What’s rather interesting about Israel’s form of terrorism is that it has all the power and the Palestinians have none. Terrorists don’t always have to be the fringe, the oppressed, the minority.

    Unfortunately, my references to U.S. terrorism are rooted in the not-modern era to which you confined me.

    Semantics. Jean Bart and others haggled over the separatist vs. terrorist vs. activist, etc. label in a recent thread. The net result, as I gleaned it, was that any act meant to despoil the morale, usually through fatal tactics, of any nation or established group constitutes terrorism.

    Don’t pay too much attention to what the pot calls the kettle, eh, Matthew?

  27. Kevin Carson,

    It go along well with Nixon’s “mad man” theory of international relations; where he was the mad, unpredictable actor.

  28. Andrew,

    I would agree that the firebombings of Dresden, Tokyo, and the Nuclear Destruction of Hiroshima and Nagasaki are most assuredly terrorism and not justifyable (even if understandable).

    Destroying the residences of the families of mass murderers (who are, after all, being paid huge sums of money by state supporters of terror) is a tactic, certainly disagreeable, perhaps immoral, but it is not the deliberate maiming and murder of individuals. Israel is at war with an implacable foe aimed at the obliteration of the country and all within it, who wish to “push them into the sea”.

    Roadblocks, curfews, etc. are perfectly understandable and indeed essential to reduce the number of Israelis killed in this war.

    As for “assassinations of political opponents”, again Israel is at war with Hamas, Al Aqsa and indeed the PLO leadership and foot soldiers (much of which is indistinguishable from Al Aqsa anyway). They are all legitimate targets because they have conducted war against Israel. That includes the head of the rotting fish the Nobel Laureate himself.

    It’s most unfortunate that Arafat and the PLO chose to reject the huge concessions offered by Israel during the final push for the Oslo deal and began again their sick and twisted attacks designed to murder Israelis by the score in their coffee shops and buses. The worst hurt have undoubtedly been the average palestinian man, woman, and child.

  29. Matthew and Andrew, your posts are both insightful. I would just add that since it’s demonstrable that the U.S. government funded terrorism (in Central America and the Middle East) less than twenty years ago and that we’d been continually funding terrorists (all over the globe) for at least thirty years prior to that, along with the fact that the U.S. government won’t even admit this inarguable and heinous fact, it should be expected that many people around the world (who are more aware of U.S. history than the average U.S. citizen) might be wary and skeptical of our (relatively recent) devotion to anti-terrorism. This, in no way, justifies any other type or form of terrorism, but I think it’s a fundamental problem with our international credibility.

  30. Jean Bart: I’ve been meaning to thank your ancestors for bankrolling our revolution. Let’s call it even for our help in pushing the Nazis out of France. Now that we’re equal, let’s all stop fluffing our national feathers. It is sensible to seek agreements and alliance, but such is not required. Different places have different interests. If we ever achieve unity of perspective, we’re probably missing something.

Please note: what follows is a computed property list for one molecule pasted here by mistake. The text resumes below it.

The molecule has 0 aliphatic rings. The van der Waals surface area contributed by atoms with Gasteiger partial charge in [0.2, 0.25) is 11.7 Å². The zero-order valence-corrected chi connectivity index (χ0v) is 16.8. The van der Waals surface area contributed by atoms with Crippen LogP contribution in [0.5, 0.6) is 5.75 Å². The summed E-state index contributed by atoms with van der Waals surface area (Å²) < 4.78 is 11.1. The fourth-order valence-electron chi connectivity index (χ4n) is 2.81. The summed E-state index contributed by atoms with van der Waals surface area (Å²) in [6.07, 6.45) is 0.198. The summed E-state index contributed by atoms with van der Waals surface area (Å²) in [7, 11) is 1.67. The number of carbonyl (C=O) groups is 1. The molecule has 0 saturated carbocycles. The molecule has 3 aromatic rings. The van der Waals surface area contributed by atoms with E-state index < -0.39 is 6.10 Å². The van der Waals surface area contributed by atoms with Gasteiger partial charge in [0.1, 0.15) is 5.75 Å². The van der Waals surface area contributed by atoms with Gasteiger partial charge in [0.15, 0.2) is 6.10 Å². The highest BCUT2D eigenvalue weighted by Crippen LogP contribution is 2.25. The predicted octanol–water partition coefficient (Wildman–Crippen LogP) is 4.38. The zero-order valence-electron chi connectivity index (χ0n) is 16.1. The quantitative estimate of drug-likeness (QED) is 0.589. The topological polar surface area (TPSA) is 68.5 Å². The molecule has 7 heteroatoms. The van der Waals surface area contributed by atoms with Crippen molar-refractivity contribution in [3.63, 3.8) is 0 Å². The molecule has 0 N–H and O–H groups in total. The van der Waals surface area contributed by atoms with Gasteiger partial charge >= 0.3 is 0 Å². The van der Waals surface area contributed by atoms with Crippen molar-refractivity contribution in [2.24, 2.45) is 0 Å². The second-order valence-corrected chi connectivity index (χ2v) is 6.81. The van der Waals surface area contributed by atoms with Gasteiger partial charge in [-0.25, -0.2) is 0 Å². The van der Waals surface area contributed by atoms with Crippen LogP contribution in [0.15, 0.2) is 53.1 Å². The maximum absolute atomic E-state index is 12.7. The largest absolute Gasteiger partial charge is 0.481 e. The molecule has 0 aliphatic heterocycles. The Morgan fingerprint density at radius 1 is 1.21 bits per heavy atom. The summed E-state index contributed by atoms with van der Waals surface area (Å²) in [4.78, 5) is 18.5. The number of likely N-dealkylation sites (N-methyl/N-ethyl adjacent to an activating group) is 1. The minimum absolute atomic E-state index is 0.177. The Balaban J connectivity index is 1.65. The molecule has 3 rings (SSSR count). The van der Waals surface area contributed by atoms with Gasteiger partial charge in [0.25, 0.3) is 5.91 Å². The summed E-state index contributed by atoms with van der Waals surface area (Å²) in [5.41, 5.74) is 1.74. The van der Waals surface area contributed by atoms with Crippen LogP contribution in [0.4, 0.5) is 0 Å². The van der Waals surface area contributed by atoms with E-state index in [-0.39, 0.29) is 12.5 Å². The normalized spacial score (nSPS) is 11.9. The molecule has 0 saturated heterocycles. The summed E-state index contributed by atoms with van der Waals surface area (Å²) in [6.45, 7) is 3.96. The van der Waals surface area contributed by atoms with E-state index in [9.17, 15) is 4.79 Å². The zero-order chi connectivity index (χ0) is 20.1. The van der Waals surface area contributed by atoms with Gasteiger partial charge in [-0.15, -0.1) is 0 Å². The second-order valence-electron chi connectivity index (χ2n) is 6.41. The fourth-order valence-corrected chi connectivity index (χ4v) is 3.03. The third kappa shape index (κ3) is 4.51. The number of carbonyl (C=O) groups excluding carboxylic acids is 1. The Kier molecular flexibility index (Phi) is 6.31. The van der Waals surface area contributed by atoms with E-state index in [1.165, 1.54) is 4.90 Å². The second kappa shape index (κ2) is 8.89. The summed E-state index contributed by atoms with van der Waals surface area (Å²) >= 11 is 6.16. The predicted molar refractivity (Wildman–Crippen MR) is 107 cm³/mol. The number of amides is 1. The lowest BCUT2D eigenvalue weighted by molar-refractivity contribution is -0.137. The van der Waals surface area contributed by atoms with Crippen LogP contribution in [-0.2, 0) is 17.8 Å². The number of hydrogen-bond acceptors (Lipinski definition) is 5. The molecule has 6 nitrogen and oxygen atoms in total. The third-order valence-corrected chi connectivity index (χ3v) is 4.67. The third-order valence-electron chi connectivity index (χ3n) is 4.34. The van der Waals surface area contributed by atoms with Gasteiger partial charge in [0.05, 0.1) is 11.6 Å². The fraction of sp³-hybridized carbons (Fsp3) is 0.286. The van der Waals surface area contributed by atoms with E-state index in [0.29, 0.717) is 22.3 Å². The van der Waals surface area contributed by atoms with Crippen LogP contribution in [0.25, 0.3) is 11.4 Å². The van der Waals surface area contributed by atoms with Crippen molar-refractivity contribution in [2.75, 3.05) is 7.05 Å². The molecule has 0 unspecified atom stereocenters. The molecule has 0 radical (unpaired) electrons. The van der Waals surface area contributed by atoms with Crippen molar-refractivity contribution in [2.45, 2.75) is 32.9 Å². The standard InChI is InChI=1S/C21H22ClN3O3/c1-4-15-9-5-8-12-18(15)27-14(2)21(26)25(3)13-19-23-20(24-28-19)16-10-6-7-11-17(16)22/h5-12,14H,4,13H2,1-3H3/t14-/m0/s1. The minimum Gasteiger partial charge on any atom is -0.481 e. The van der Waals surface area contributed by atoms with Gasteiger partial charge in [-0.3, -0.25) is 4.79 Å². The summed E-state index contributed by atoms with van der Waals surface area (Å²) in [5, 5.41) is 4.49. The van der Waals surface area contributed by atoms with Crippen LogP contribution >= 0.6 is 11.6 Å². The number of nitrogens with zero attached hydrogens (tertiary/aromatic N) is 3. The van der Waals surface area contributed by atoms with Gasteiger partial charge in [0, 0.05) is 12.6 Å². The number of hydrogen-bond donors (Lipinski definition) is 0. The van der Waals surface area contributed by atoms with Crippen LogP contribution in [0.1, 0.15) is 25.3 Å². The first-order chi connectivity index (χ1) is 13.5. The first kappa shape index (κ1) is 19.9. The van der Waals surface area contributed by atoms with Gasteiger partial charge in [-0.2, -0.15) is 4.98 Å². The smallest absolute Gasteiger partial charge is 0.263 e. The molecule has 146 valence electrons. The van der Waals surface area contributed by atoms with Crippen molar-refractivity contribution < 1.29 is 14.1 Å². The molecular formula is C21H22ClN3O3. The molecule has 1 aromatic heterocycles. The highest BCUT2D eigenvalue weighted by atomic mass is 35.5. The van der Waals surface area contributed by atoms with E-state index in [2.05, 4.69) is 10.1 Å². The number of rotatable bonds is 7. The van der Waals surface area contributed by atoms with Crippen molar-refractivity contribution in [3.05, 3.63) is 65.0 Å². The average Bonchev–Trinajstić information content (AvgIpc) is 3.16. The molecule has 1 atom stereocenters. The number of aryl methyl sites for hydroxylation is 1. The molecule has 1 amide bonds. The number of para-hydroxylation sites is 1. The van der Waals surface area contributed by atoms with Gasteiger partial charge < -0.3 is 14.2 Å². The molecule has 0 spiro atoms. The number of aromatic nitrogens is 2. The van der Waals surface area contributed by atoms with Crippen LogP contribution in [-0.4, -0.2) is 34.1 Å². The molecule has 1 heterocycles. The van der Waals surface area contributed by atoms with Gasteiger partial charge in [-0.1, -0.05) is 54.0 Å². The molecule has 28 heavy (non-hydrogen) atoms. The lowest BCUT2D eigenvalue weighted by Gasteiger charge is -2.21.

Militarily, not morally, there are advantages to having an unpredictable nutcase in charge. Sometimes. Hitler was not a good one, but Patton did quite well. I might even make some bizarre extension that unpredictable leadership is a form of unconventional warfare (terrorism?). The enemy people and forces suffer more stress and lost resources trying to guess what Premier Goofjuice or President Lunatic might do next.

  31. Mark Fox,

    Alright.

  32. Andrew, one more point.

    I do believe in evil, apparently you do not based on your facile comment earlier that I missed at first reading.

    When I look at Atocha train yard, I see first-hand the results of evil. When I remember watching the planes fly into those twin symbols of Ameria, I see first-hand the results of evil.” When I look at the concentration camp pictures, I see it yet again.

    So yes, I use the sh

  33. If David Palmer is not re-elected, the terrorists have won!

  34. Matthew,

    I use the “sh,” too. How do you think I get my groove on?

    thoreau,

    If 24 is not renewed, then quality-loving Americans have won!

  35. Is it really necessary for Sanchez to always write like a punk bitch? Yes, the bellyaching was overdone, and the Spaniards no doubt appreciated it as much we respect their adolescent whining about Bush–but for once could you manage to write about the salient facts *without* indulging your petty urge for score-settling? Thank you & good night

  36. In my world there is a big difference between the folks who accidentally shoot a child in a crossfire, and the folks to try to infiltrate a school so they can blow a girls brains out and make her parents suffer.